Although the obesity epidemic in the United States has been instrumental in bringing worldwide attention to the problem, obesity also has become a problem worldwide. In the United States alone, one-third of adults are now obese, and the prevalence of obesity among children has risen from 5 to 17 percent in the past 30 years. Equally disturbing, these percentages generally are higher for ethnic minorities, for those who are low-income or less educated, and for rural populations. With obesity at these levels and with current trajectories suggesting the possibility of further increases, future health, social, and economic costs are likely to be devastating. Obesity is associated with major causes of death and disability, and its effect on predisposing individuals to the development of type 2 diabetes is so strong that the onset of this disease now is occurring in childhood.

In economic terms, the estimated annual cost of obesity-related illness based on data from the Medical Expenditure Panel Survey for 2000-2005 is $190.2 billion (in 2005 dollars), or nearly 21 percent of annual medical spending in the United States. Childhood obesity alone is responsible for $14.1 billion in direct medical costs. Many of these health-related obesity costs are absorbed by Medicare and Medicaid, important programs already under attack because of their national price tag. Moreover, obesity-related medical costs in general are expected to rise significantly, especially because today’s obese children are likely to become tomorrow’s obese adults. In fact, U.S. military leaders report that obesity has reduced their pool of potential recruits to the armed forces. As the U.S. economy struggles to stabilize and grow, obesity projections reveal that beyond the impact of growing medical costs attributable to obesity, the nation will incur higher costs for disability and unemployment benefits, and businesses will face the additional costs associated with obesity-related job absenteeism and lost productivity.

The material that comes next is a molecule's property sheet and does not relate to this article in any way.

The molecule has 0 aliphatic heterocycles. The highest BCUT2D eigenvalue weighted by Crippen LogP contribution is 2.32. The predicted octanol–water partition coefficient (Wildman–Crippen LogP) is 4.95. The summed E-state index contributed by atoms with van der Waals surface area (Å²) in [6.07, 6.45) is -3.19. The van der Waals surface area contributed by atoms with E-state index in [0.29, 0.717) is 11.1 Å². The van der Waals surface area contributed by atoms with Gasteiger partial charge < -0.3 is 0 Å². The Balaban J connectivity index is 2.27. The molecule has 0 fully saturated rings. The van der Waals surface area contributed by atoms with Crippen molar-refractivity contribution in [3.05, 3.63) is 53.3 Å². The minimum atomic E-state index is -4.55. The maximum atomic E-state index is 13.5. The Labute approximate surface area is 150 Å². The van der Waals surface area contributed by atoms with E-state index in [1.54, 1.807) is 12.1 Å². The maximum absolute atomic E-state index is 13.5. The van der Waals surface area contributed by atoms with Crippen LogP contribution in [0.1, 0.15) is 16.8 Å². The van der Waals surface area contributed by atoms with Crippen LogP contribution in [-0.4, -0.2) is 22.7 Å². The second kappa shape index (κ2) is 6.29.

The causes of increased obesity in the United States—the influences that have led people to consume more calories (or energy) through food and beverages than they expend through physical activity—are multifactorial, ranging from cultural norms, to the availability of sidewalks and affordable foods, to what is seen on television. Many causes of obesity are the result of multiple changes in U.S. society that have affected various aspects of contemporary life, including physical activity and food consumption patterns. Exposure to these influences, both positive and negative, varies by subpopulation and can result in inequities in the prevalence of obesity. If a community has no safe places to walk or play, lacks food outlets offering affordable healthy foods, and is bombarded by advertisements for unhealthy foods and beverages, its residents will have less opportunity to engage

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